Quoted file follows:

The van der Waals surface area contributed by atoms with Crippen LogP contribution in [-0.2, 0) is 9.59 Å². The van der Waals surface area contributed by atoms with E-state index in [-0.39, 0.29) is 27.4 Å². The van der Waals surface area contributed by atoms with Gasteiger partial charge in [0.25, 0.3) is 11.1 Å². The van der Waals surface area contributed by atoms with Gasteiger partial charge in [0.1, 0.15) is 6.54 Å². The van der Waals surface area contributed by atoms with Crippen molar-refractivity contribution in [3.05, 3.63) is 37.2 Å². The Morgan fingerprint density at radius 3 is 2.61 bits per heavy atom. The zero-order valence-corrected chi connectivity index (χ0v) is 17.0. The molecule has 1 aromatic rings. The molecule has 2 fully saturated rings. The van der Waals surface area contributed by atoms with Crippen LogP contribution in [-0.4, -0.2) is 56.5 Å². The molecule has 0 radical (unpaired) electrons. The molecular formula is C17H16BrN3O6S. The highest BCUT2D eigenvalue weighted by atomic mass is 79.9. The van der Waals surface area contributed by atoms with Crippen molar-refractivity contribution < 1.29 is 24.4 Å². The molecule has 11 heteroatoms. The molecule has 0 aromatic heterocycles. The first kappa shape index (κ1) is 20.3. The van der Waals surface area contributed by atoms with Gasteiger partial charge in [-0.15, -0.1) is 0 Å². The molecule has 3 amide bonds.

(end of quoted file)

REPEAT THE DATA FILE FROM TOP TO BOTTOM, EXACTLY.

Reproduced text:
The van der Waals surface area contributed by atoms with Crippen LogP contribution in [-0.2, 0) is 9.59 Å². The van der Waals surface area contributed by atoms with E-state index in [-0.39, 0.29) is 27.4 Å². The van der Waals surface area contributed by atoms with Gasteiger partial charge in [0.25, 0.3) is 11.1 Å². The van der Waals surface area contributed by atoms with Gasteiger partial charge in [0.1, 0.15) is 6.54 Å². The van der Waals surface area contributed by atoms with Crippen molar-refractivity contribution in [3.05, 3.63) is 37.2 Å². The Morgan fingerprint density at radius 3 is 2.61 bits per heavy atom. The zero-order valence-corrected chi connectivity index (χ0v) is 17.0. The molecule has 1 aromatic rings. The molecule has 2 fully saturated rings. The van der Waals surface area contributed by atoms with Crippen LogP contribution in [-0.4, -0.2) is 56.5 Å². The molecule has 0 radical (unpaired) electrons. The molecular formula is C17H16BrN3O6S. The highest BCUT2D eigenvalue weighted by atomic mass is 79.9. The van der Waals surface area contributed by atoms with Crippen molar-refractivity contribution < 1.29 is 24.4 Å². The molecule has 11 heteroatoms. The molecule has 0 aromatic heterocycles. The first kappa shape index (κ1) is 20.3. The van der Waals surface area contributed by atoms with Gasteiger partial charge in [-0.15, -0.1) is 0 Å². The molecule has 3 amide bonds.